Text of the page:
Sir James Hamilton, Viscount Claneboy

From A Compendium of Irish Biography, 1878

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Hamilton, Sir James, Viscount Claneboy, a Scotch gentleman, was, in 1587, with his friend James Fullerton, sent to Ireland by James VI. of Scotland (afterwards James I.), "in order to hold a correspondence with the English of that kingdom," writes Lodge, "and inform his Majesty, from time to time, of the state, condition, inclinations, and designs of the Irish in case of Queen Elizabeth's death; they disguised the cause of their errand (that they might execute it the better) by taking upon them to teach school." Their place of instruction was the Corporation City Free School, possibly for the children of freemen only; it was situated in Schoolhouse-lane, near Christ Church. James Ussher, afterwards the celebrated Archbishop, was one of their pupils. [In 1603, Fullerton was appointed Clerk of the Cheque and Muster-Master General; within a couple of years he was made Commissioner of Wards and Liveries, was knighted, made Ambassador to France, and was buried in Westminster Abbey, in 1630.]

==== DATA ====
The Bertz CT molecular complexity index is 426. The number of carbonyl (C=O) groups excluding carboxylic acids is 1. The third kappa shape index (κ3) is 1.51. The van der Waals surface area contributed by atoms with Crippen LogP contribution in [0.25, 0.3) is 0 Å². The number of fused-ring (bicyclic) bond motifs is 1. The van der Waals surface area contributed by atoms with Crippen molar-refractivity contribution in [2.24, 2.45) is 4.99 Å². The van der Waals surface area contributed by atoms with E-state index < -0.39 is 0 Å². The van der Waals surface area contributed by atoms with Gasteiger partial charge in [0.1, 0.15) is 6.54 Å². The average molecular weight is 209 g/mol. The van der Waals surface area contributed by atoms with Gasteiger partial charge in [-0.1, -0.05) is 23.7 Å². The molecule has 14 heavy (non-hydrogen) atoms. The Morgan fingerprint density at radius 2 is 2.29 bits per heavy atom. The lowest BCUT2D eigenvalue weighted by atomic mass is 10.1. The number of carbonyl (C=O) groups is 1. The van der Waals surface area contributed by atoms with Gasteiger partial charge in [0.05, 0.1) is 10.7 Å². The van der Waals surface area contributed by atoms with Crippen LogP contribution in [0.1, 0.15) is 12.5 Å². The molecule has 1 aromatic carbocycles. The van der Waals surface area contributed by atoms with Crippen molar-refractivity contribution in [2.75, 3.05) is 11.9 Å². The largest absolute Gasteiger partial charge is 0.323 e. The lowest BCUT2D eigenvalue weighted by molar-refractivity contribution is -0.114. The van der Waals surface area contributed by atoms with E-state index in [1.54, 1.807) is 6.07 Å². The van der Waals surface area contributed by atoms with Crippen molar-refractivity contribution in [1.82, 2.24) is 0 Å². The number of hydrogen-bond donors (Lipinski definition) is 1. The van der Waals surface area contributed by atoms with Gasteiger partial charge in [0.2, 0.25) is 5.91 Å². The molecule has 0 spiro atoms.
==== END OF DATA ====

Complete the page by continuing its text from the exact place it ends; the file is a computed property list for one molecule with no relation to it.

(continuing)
Hamilton was made a Senior Fellow of Trinity College, and received still higher honours and rewards than his companion, being made a Sergeant-at-Law, Privy-Councillor, and named Commissioner of Wards and Liveries and Commissioner for the plantation of Longford. "In 1622, he was raised to the peerage with the titles of Claneboy and Hamilton. He lived to be 84 years old, having had 'three ladies, the two first of whom proved but little comfort to him.' He had large estates at Bangor, County Down, where he built a church inside the ruins of the old abbey, in which he was buried in 1643. He had on his (estates six parishes, which he planted with pious Scotch ministers;' and while he sheltered his own chaplains from the Episcopal constables, it is remarkable that he continued the persecution of the other Irish northern Puritans." His son James was created Earl of Clanbrassil.

Sources

216. Lodge's Peerage of Ireland, Revised and Enlarged by Mervyn Archdall. 7 vols. Dublin, 1789.

233. Manuscript and Special Information, and Current Periodicals.

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